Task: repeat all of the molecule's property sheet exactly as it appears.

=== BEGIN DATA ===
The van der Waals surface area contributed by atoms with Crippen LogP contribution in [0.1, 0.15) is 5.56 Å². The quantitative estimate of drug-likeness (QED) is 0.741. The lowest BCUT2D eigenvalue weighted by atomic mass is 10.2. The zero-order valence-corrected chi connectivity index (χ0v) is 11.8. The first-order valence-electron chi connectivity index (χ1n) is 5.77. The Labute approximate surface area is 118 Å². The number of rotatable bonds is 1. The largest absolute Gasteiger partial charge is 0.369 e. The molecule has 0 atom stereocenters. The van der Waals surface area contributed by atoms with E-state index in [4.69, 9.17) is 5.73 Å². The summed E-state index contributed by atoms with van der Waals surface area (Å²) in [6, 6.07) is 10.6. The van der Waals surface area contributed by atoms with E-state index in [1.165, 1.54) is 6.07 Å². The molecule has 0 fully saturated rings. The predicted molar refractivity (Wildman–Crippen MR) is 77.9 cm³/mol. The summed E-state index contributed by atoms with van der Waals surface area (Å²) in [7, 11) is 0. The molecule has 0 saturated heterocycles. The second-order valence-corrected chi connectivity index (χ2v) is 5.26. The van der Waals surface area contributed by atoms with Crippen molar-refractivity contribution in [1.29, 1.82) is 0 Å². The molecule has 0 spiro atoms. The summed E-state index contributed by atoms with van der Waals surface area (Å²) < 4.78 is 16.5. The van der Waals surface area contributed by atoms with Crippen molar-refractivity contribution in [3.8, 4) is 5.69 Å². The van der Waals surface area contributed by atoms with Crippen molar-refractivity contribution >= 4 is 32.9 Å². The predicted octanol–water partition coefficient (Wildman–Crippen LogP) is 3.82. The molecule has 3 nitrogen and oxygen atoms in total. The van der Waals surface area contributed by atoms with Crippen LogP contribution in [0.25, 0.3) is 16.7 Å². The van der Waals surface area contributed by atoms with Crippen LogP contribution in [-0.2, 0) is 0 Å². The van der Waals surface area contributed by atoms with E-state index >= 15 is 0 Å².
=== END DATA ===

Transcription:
The van der Waals surface area contributed by atoms with Crippen LogP contribution in [0.1, 0.15) is 5.56 Å². The quantitative estimate of drug-likeness (QED) is 0.741. The lowest BCUT2D eigenvalue weighted by atomic mass is 10.2. The zero-order valence-corrected chi connectivity index (χ0v) is 11.8. The first-order valence-electron chi connectivity index (χ1n) is 5.77. The Labute approximate surface area is 118 Å². The number of rotatable bonds is 1. The largest absolute Gasteiger partial charge is 0.369 e. The molecule has 0 atom stereocenters. The van der Waals surface area contributed by atoms with E-state index in [4.69, 9.17) is 5.73 Å². The summed E-state index contributed by atoms with van der Waals surface area (Å²) in [6, 6.07) is 10.6. The van der Waals surface area contributed by atoms with E-state index in [1.165, 1.54) is 6.07 Å². The molecule has 0 fully saturated rings. The predicted molar refractivity (Wildman–Crippen MR) is 77.9 cm³/mol. The summed E-state index contributed by atoms with van der Waals surface area (Å²) in [7, 11) is 0. The molecule has 0 saturated heterocycles. The second-order valence-corrected chi connectivity index (χ2v) is 5.26. The van der Waals surface area contributed by atoms with Crippen molar-refractivity contribution in [1.29, 1.82) is 0 Å². The molecule has 0 spiro atoms. The summed E-state index contributed by atoms with van der Waals surface area (Å²) < 4.78 is 16.5. The van der Waals surface area contributed by atoms with Crippen molar-refractivity contribution in [3.8, 4) is 5.69 Å². The van der Waals surface area contributed by atoms with Crippen molar-refractivity contribution >= 4 is 32.9 Å². The predicted octanol–water partition coefficient (Wildman–Crippen LogP) is 3.82. The molecule has 3 nitrogen and oxygen atoms in total. The van der Waals surface area contributed by atoms with Crippen LogP contribution in [0.25, 0.3) is 16.7 Å². The van der Waals surface area contributed by atoms with Crippen LogP contribution in [-0.2, 0) is 0 Å². The van der Waals surface area contributed by atoms with E-state index >= 15 is 0 Å².